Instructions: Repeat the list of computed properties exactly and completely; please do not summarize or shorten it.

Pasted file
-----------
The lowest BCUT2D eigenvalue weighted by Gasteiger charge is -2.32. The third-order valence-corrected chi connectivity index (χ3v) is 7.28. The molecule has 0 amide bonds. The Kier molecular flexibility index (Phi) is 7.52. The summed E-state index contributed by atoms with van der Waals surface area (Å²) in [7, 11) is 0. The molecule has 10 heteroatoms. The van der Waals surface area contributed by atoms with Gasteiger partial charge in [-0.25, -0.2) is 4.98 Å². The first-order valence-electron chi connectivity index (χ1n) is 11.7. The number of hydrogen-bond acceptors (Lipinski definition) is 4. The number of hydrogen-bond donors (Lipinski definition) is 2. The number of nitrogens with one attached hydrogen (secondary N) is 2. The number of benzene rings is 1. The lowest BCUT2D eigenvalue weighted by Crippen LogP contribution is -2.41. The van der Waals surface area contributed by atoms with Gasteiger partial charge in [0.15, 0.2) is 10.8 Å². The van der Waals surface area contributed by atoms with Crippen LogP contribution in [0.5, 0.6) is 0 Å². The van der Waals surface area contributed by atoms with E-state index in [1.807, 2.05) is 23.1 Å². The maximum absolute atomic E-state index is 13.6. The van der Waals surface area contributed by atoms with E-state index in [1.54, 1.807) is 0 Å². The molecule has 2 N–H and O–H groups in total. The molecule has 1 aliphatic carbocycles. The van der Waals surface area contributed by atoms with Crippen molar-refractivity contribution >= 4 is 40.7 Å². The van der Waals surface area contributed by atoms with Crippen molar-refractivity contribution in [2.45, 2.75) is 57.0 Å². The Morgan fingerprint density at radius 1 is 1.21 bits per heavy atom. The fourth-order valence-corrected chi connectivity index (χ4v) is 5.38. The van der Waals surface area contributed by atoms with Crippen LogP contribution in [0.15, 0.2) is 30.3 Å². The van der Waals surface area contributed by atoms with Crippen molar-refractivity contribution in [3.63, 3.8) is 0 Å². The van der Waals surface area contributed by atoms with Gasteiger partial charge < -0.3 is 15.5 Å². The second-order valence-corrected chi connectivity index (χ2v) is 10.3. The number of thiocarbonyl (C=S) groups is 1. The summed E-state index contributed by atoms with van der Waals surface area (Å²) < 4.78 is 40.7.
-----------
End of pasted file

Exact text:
The lowest BCUT2D eigenvalue weighted by Gasteiger charge is -2.32. The third-order valence-corrected chi connectivity index (χ3v) is 7.28. The molecule has 0 amide bonds. The Kier molecular flexibility index (Phi) is 7.52. The summed E-state index contributed by atoms with van der Waals surface area (Å²) in [7, 11) is 0. The molecule has 10 heteroatoms. The van der Waals surface area contributed by atoms with Gasteiger partial charge in [-0.25, -0.2) is 4.98 Å². The first-order valence-electron chi connectivity index (χ1n) is 11.7. The number of hydrogen-bond acceptors (Lipinski definition) is 4. The number of hydrogen-bond donors (Lipinski definition) is 2. The number of nitrogens with one attached hydrogen (secondary N) is 2. The number of benzene rings is 1. The lowest BCUT2D eigenvalue weighted by Crippen LogP contribution is -2.41. The van der Waals surface area contributed by atoms with Gasteiger partial charge in [0.15, 0.2) is 10.8 Å². The van der Waals surface area contributed by atoms with Crippen LogP contribution in [0.5, 0.6) is 0 Å². The van der Waals surface area contributed by atoms with E-state index in [1.807, 2.05) is 23.1 Å². The maximum absolute atomic E-state index is 13.6. The van der Waals surface area contributed by atoms with E-state index in [1.54, 1.807) is 0 Å². The molecule has 2 N–H and O–H groups in total. The molecule has 1 aliphatic carbocycles. The van der Waals surface area contributed by atoms with Crippen molar-refractivity contribution >= 4 is 40.7 Å². The van der Waals surface area contributed by atoms with Crippen molar-refractivity contribution in [2.45, 2.75) is 57.0 Å². The Morgan fingerprint density at radius 1 is 1.21 bits per heavy atom. The fourth-order valence-corrected chi connectivity index (χ4v) is 5.38. The van der Waals surface area contributed by atoms with Crippen LogP contribution in [0.15, 0.2) is 30.3 Å². The van der Waals surface area contributed by atoms with Crippen molar-refractivity contribution in [3.63, 3.8) is 0 Å². The van der Waals surface area contributed by atoms with Gasteiger partial charge < -0.3 is 15.5 Å². The second-order valence-corrected chi connectivity index (χ2v) is 10.3. The number of thiocarbonyl (C=S) groups is 1. The summed E-state index contributed by atoms with van der Waals surface area (Å²) < 4.78 is 40.7.